It first appears as if ERB got his seasons mixed up here. According to my calculations it is September 15, 1916, the following day after his capture; in fact, almost Autumn, and far from Spring in the Northern Hemisphere. But we are, of course, down under where the seasons are reversed, so he is just having a little fun.
“He walked to the door at the far end of the apartment and cautiously opened it an inch. Before him and about two feet away was the blank wall of another building. Bradley opened the door a little farther and looked in both directions. There was no one in sight to the left over a considerable expanse of roof-top, and to the right another building shut off his line of vision at about twenty feet. Slipping out, he turned to the right and in a few steps found a narrow passageway between two buildings. Turning into this he passed about half its length when he saw a Wieroo appear at the opposite end and halt. The creature was not looking down the passageway; but at any moment it might turn its eyes toward him, when he would be immediately discovered.
“To Bradley’s left was a triangular niche in the wall of one of the houses, and into this he dodged, thus concealing himself from the sight of the Wieroo. Beside him was a door painted a vivid yellow and constructed after the same fashion as the other Wieroo doors he had seen, being made up of countless narrow strips of wood from four to six inches in length laid on in patches of about the same width, the strips in adjacent patches never running in the same direction. The result bore some resemblance to a crazy patchwork quilt, which was heightened when, as in one of the doors he had seen, contiguous patches were painted different colors. The strips appeared to have been bound together and to the underlying framework of the door with gut or fiber and also glued, after which a thick coating of paint had been applied. One edge of the door was formed of a straight, round pole about two inches in diameter that protruded at top and bottom, the projections setting in round holes in both lintel and sill and forming the axis upon which the door swung. An eccentric disk upon the inside face of the door engaged a slot in the frame when it was desired to secure the door against intruders.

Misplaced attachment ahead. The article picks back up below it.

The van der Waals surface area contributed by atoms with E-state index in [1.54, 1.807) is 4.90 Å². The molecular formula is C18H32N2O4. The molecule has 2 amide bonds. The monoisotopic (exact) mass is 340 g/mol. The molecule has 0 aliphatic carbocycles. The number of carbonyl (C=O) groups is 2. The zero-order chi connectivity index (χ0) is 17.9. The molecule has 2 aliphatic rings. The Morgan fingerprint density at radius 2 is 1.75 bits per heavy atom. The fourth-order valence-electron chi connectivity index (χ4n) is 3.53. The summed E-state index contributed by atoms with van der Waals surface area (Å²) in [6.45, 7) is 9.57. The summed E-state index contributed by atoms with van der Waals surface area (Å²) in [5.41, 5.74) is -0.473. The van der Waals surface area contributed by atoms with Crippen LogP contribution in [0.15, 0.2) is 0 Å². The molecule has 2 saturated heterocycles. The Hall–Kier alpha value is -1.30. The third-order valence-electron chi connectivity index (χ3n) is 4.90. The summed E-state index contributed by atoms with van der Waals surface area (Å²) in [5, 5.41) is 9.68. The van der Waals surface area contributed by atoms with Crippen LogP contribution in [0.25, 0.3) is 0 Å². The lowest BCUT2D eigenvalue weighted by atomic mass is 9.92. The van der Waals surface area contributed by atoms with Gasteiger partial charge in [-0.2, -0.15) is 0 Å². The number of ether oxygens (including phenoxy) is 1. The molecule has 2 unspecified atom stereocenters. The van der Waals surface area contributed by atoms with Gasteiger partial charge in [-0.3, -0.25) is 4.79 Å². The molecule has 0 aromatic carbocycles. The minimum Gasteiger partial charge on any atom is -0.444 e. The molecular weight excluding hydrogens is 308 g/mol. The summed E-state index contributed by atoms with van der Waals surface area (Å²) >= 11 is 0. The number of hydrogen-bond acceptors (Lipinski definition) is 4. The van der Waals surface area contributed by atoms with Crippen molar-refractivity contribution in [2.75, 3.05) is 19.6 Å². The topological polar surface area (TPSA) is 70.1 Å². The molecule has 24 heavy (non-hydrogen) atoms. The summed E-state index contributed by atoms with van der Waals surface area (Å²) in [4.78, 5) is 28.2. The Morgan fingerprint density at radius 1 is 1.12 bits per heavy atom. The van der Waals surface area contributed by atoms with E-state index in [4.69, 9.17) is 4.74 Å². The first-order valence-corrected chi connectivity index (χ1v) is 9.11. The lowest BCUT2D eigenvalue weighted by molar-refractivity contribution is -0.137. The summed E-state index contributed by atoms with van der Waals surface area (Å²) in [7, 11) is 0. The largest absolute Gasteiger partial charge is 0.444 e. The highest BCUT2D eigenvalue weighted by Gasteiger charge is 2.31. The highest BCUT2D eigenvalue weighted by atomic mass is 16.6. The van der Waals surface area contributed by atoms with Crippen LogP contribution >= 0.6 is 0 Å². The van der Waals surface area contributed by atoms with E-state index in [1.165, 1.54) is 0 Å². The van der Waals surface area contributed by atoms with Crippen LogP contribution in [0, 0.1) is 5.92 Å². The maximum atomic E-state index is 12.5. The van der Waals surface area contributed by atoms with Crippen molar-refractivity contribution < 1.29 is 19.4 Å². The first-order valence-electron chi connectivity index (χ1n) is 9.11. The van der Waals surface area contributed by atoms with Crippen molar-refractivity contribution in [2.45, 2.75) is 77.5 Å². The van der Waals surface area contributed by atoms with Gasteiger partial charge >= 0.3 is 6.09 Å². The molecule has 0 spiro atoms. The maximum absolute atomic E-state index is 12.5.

“As Bradley stood flattened against the wall waiting for the Wieroo to move on, he heard the creature’s wings brushing against the sides of the buildings as it made its way down the narrow passage in his direction. As the yellow door offered the only means of escape without detection, the Englishman decided to risk whatever might lie beyond it, and so, boldly pushing it in, he crossed the threshold and entered a small apartment. 
“As he did so, he heard a muffled ejaculation of surprise, and turning his eyes in the direction from whence the sound had come, he beheld a wide-eyed girl standing flattened against the opposite wall, an expression of incredulity upon her face. At a glance he saw that she was of no race of humans that he had come in contact with since his arrival upon Caprona – there was no trace about her form or features of any relationship to those low orders of men, nor was she appareled as they – or, rather, she did not entirely lack apparel as did most of them.
“A soft hide fell from her left shoulder to just below her left hip on one side and almost to her right knee on the other, a loose girdle was about her waist, and golden ornaments such as he had seen in the blue-and-white chest encricled her arms and legs, while a golden fillet with a triangular diadem bound her heavy hair above her brows. Her skin was white as from a long confinement within doors; but it was clear and fine. Her figure, but partially concealed by the soft deerskin, was all curves of symmetry and youthful grace, while her features might easily have been the envy of the most feted of Continental beauties.” (OTA/2.)
We’ve had enough experience with Ajor to know that Bradley is looking at a Galu woman. He left out the part, of course, about her right breast and vulva being exposed; however, he suggested a little more covering by changing Ajor’s “belt” into the Galu girl’s “loose girdle.”

He also left out the leopard’s tail descending from her left shoulder, but big deal! It must have been a real shwing! moment just the same. Now, the only question that remains is whether or not Bradley regards himself as a ladies’ man.

“If the girl was surprised by the sudden appearance of Bradley, the latter was absolutely astounded to discover so wondrous a creature among the hideous inhabitants of the City of Human Skulls. For a moment the two looked at one another in unconcealed consternation, and then Bradley spoke, using, to the best of his poor ability, the common tongue of Caspak.
“‘Who are you?’ he asked, ‘and from where do you come? Do not tell me that you are a Wieroo.’